Telephoto lens

What Is a Telephoto Lens?

Telephoto lenses can be incredibly useful, but how is it different from other lenses, and when should you use it?

What Is a Telephoto Lens?

A telephoto lens is a lens that appears to magnify distant objects. To do that, they need to have a focal length longer than that of a normal lens, or a lens that approximates the optical qualities of the human eye. A normal lens has a focal length of between 40mm and 58mm on a full frame camera so any lens with a focal length longer than 60mm can be considered a telephoto lens. The longer the focal length, the more magnification there is.

The most common telephoto zoom lenses have a focal range of 70mm to 200mm. Any lens with a focal length longer than about 300mm can be considered a super telephoto lens as well.

On a crop sensor camera, telephoto lenses are those with a focal length longer than about 40mm, although the magnification will be minimal until about 50mm.

Let’s look at this in action. This photo was taken at 50mm, a normal focal length, on a full frame camera. The photo appears pretty similar to how things look with your eyes. The other photos were all taken from the same spot with a crop sensor camera; I don’t have a long enough full frame telephoto to really make the point clear.

This photo was taken at 45mm using a crop sensor camera. The full frame equivalent focal length is 72mm. You can see how the image is a little tighter on the car.

This photo was taken at 85mm, equivalent to 136mm on a full frame camera. Now the car totally fills the frame.

This photo was taken at 135, equivalent to 216mm on a full frame camera. We’re incredibly close to the car compared to the normal photo. It’s impossible to fit the whole thing in the picture.

How a Telephoto Lens Affects Your Images

The main effect of telephoto lenses is that, like a…

What Is a “Normal” Camera Lens?

The lens you use has a huge effect on how your photos look. A wide-angle lens will give you a much greater field of view, while a telephoto lens will magnify distant objects. These aren’t perfect, though: the photo will look like it was taken with whatever lens you used.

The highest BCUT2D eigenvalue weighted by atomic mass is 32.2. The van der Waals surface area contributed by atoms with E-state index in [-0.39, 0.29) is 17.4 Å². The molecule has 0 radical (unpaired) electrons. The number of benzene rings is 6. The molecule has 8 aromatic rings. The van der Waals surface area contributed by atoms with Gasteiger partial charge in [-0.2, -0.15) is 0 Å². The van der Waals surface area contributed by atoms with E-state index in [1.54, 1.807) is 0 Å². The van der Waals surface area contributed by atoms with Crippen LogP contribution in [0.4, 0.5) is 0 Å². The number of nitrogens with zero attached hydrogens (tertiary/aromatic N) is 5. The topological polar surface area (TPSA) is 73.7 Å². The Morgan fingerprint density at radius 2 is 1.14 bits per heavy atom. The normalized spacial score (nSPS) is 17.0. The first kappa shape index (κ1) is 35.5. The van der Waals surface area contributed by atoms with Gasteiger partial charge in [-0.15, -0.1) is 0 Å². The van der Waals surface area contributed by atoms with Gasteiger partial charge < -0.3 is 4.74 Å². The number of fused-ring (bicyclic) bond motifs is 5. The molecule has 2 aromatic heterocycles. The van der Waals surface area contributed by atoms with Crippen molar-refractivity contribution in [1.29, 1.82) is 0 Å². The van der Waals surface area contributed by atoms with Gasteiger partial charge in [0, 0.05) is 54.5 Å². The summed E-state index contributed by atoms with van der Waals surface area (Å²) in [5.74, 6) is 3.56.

There are weird optical quirks like barrel distortion with wide-angle lenses—straight lines appear to curve—and compression with telephoto lenses—objects appear much closer together—that come with using different lenses.

So what do you do if you want a photo to look something like the real world? For everything to appear how you see it in front of you and not strangely distorted by your lens? That’s when you use a “normal lens”.

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What Is a Normal Lens?

A normal lens is one that best approximates the optical characteristics of the human eye. In other words, the photos taken with a normal lens look closest to how we see the world. This has nothing to do with aperture, but is entirely dependent on the focal length of the lens.

It’s difficult to perfectly compare human vision to cameras; both work in very different ways. Our eyes aren’t the equivalent of any specific lens. Instead, there are a range of focal lengths that will create photos that look roughly the same. There will always be differences, but the photos shouldn’t look distorted like a wide-angle or telephoto photo can.

On a full-frame camera, a normal lens is considered to have a focal length of 50mm. This was set by the creator of the Leica camera system, Oskar Barnack, pretty much arbitrarily. In reality, any lens with a focal length of between about 40mm and 58mm will look roughly like how things appear to your eyes.

On a…

How Does the “8x” Zoom on My Point-and-Shoot Compare to My DSLR?

Your camera may boast “8x zoom”, but most DSLRs do not advertise values like these. So how do they compare? The answer is more complex than you may think.

That “8x” value that doesn’t necessarily mean objects in the photo will look 8 times bigger than they do with your eyes. It just means things will be 8 times bigger than its most zoomed-out position—but two cameras in their most zoomed-out positions will not look the same size.